Tackling themes of sexuality, disability and workplace responsibilities all in a tight 10-minute run-time, Anaïs Barbeau-Lavalette and André Turpin’s Prends-Moi (Take Me) is a thought-provoking short set in a centre for the disabled. Orbiting around nurse Mani as he comes to terms with some of the more unusual tasks he’s asked to conduct, this is a film that presents a side of disability we rarely see, whilst also asking us to consider those who help look after them.
The film centres around Mani as he helps two of the centre’s boarders experience a moment of closeness in the intimacy room. Spending time with both the nurse and the young couple, Prends-Moi provides an interesting balance of perspectives on the experience.
On the one hand we get to share in the tender exchanges of this disabled couple as they gaze lovingly at each other and giggle together in the warmth of that after-sex glow. On the other hand we get to experience the discomfort of Mani, as he’s asked to take a very hands-on approach to helping these young lovers have sex. As he puts it in a frank discussion with his superior – “Have you ever held a stranger’s penis to, uh…put it inside his wife?”
Prends-Moi’s most touching and affecting scene doesn’t come from an interaction between the young couple though, but instead it’s a moment between the nurse and the young man that really lands an emotive blow. As Mani cleans-up after the event, he’s thanked for his assistance with a simple “merci” and the two men share eye-contact for longer than is expected. It’s in this second the nurse really understands what he has just done isn’t anything to feel embarrassed or uncomfortable about it and as a viewer we share the feeling – it’s a beautiful moment!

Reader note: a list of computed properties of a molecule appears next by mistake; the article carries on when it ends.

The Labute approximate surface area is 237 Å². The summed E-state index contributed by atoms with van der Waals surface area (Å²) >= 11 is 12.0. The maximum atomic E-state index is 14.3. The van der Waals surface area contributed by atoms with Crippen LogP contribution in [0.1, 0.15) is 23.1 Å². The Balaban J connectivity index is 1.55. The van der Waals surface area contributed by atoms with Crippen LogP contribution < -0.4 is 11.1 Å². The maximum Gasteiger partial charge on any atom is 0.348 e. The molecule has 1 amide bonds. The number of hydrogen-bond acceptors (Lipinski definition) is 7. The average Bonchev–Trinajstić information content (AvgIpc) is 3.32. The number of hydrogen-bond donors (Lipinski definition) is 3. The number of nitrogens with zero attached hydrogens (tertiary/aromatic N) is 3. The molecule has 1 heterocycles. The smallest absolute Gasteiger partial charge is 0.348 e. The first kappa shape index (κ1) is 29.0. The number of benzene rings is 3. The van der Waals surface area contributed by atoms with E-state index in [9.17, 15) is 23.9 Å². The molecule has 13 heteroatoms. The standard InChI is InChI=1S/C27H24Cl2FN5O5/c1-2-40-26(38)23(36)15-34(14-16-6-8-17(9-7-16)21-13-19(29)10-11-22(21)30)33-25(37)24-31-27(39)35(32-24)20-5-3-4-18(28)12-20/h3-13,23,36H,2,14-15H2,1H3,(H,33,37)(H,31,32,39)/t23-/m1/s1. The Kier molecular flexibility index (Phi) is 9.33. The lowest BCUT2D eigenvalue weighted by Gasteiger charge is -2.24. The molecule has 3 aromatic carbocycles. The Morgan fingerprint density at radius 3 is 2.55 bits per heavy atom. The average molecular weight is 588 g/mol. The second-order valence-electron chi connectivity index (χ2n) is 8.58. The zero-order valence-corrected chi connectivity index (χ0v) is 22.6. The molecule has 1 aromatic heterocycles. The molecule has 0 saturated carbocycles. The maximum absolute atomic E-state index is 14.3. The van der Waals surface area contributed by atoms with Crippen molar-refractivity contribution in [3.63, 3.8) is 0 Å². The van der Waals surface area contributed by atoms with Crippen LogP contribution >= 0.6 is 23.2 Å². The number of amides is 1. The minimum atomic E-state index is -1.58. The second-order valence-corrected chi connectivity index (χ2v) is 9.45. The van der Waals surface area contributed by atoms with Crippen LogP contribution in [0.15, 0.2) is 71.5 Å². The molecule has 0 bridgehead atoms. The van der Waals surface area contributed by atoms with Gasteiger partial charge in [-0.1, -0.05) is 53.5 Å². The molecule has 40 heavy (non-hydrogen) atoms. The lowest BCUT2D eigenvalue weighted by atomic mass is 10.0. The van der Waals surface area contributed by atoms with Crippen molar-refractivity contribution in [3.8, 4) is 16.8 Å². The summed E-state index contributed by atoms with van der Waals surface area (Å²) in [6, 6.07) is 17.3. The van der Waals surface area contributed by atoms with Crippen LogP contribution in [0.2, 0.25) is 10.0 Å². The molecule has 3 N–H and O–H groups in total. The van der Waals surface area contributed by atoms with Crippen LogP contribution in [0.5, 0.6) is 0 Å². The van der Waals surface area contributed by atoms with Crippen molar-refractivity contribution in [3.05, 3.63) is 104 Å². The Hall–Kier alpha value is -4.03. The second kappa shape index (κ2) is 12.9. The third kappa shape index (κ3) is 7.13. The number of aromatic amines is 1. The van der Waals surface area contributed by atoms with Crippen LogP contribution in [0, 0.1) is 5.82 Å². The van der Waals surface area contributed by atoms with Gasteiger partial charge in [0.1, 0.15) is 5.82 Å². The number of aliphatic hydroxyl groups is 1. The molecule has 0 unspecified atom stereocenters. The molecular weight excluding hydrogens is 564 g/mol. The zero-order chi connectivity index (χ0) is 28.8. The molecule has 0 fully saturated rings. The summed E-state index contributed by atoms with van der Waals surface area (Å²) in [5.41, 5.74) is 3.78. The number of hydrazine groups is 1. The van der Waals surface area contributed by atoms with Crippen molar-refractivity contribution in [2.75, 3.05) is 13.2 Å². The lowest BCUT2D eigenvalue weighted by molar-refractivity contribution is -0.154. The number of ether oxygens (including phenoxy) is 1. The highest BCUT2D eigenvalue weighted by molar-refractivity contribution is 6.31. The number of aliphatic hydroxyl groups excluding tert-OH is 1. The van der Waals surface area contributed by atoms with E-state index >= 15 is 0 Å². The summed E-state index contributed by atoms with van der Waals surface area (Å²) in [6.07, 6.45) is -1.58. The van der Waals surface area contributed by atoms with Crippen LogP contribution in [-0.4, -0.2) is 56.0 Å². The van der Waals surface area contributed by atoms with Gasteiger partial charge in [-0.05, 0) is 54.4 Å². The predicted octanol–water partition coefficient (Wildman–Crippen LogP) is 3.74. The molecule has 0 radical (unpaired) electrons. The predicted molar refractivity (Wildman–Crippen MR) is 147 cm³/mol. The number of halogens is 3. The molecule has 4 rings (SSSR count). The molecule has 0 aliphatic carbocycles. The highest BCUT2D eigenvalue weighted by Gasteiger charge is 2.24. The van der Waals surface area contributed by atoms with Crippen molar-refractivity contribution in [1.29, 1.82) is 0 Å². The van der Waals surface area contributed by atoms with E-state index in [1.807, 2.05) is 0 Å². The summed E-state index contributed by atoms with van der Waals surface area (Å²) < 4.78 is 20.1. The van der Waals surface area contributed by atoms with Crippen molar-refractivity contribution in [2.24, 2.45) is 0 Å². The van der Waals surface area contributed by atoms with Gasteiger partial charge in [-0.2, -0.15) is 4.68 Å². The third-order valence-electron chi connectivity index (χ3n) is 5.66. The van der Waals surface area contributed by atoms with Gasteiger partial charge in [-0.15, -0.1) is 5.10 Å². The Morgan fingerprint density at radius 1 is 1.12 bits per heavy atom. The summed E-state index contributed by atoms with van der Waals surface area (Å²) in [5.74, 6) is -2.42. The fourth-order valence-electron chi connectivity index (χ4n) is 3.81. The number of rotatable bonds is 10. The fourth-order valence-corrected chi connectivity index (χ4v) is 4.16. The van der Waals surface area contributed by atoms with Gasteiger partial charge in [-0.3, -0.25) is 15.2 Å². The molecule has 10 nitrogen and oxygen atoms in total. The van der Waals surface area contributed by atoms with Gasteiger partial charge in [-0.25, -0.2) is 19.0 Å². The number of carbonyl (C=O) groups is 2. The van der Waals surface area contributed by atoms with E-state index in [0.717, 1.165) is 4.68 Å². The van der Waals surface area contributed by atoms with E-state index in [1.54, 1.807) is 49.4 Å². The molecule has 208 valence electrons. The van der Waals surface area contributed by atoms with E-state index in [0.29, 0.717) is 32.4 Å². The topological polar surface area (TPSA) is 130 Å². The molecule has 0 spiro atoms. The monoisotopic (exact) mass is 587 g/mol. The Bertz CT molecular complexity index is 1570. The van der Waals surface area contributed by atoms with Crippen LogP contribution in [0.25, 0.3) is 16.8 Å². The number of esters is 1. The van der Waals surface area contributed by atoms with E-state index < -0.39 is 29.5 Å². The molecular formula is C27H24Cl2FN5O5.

This uplifting, affirming feeling is reinforced with the short’s final scene. As the nurse and a fellow worker transport the young couple back to their rooms, post coital grins etched across their faces, Mani’s colleague enquires if “everything went well?”, “oui” he confirms with a thoughtful nod and again as a viewer we’re reassured that this was a special moment for all involved.
As the film conclude and Turpin’s camera (he was DoP, as well as co-director) glides past the rooms of fellow inhabitants of the centre, I’m left reflecting on the true power of storytelling and in particular the stories that are told through short film. Prends-Moi feels like a film made possible by the freedom (or lack of restrictions) allowed by the short film format and it’s a story that you feel might not have been told if it wasn’t for that.
Great stories have the power to move us, inspire us and make us see the world from a brand new perspective, Prends-Moi does all three. It’s a short I could have easily ended up discussing for how it makes its audience feel uncomfortable or shocked, but it really doesn’t. Instead it paints an intimate portrait of three complex individuals and how their lives are intertwined through one beautiful, tender moment.
Prends-Moi is a film I’m proud to share on Short of the Week, it’s a film I’m grateful exists and it’s a film I’m even more thankful I got to experience.